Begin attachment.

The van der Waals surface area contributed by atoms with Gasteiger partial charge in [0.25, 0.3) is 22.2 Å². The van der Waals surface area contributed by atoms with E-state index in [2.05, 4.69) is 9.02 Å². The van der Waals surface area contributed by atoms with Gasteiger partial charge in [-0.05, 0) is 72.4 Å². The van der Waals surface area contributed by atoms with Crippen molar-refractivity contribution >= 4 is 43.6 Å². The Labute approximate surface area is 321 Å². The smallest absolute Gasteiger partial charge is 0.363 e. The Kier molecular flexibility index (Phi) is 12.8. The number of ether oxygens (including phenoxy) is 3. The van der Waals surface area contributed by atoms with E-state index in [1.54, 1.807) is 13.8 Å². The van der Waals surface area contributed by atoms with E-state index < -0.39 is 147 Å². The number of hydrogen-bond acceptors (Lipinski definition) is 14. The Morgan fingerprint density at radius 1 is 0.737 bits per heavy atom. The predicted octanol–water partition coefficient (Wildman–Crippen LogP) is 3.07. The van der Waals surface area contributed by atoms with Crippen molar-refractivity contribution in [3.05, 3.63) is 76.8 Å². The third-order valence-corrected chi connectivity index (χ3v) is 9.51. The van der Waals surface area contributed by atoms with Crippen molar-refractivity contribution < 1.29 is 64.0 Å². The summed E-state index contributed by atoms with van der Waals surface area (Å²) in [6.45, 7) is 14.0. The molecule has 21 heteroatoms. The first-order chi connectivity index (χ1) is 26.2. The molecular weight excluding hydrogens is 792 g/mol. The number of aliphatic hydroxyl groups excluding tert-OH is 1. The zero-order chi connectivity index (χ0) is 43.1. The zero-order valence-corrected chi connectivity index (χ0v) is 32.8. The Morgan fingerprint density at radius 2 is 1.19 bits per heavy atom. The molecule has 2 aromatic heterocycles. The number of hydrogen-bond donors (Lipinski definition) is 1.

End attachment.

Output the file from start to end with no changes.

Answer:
The van der Waals surface area contributed by atoms with Gasteiger partial charge in [0.25, 0.3) is 22.2 Å². The van der Waals surface area contributed by atoms with E-state index in [2.05, 4.69) is 9.02 Å². The van der Waals surface area contributed by atoms with Gasteiger partial charge in [-0.05, 0) is 72.4 Å². The van der Waals surface area contributed by atoms with Crippen molar-refractivity contribution >= 4 is 43.6 Å². The Labute approximate surface area is 321 Å². The smallest absolute Gasteiger partial charge is 0.363 e. The Kier molecular flexibility index (Phi) is 12.8. The number of ether oxygens (including phenoxy) is 3. The van der Waals surface area contributed by atoms with E-state index in [1.54, 1.807) is 13.8 Å². The van der Waals surface area contributed by atoms with E-state index < -0.39 is 147 Å². The number of hydrogen-bond acceptors (Lipinski definition) is 14. The Morgan fingerprint density at radius 1 is 0.737 bits per heavy atom. The predicted octanol–water partition coefficient (Wildman–Crippen LogP) is 3.07. The van der Waals surface area contributed by atoms with Crippen molar-refractivity contribution in [3.05, 3.63) is 76.8 Å². The third-order valence-corrected chi connectivity index (χ3v) is 9.51. The van der Waals surface area contributed by atoms with Crippen molar-refractivity contribution < 1.29 is 64.0 Å². The summed E-state index contributed by atoms with van der Waals surface area (Å²) in [6.45, 7) is 14.0. The molecule has 21 heteroatoms. The first-order chi connectivity index (χ1) is 26.2. The molecular weight excluding hydrogens is 792 g/mol. The number of aliphatic hydroxyl groups excluding tert-OH is 1. The zero-order chi connectivity index (χ0) is 43.1. The zero-order valence-corrected chi connectivity index (χ0v) is 32.8. The Morgan fingerprint density at radius 2 is 1.19 bits per heavy atom. The molecule has 2 aromatic heterocycles. The number of hydrogen-bond donors (Lipinski definition) is 1.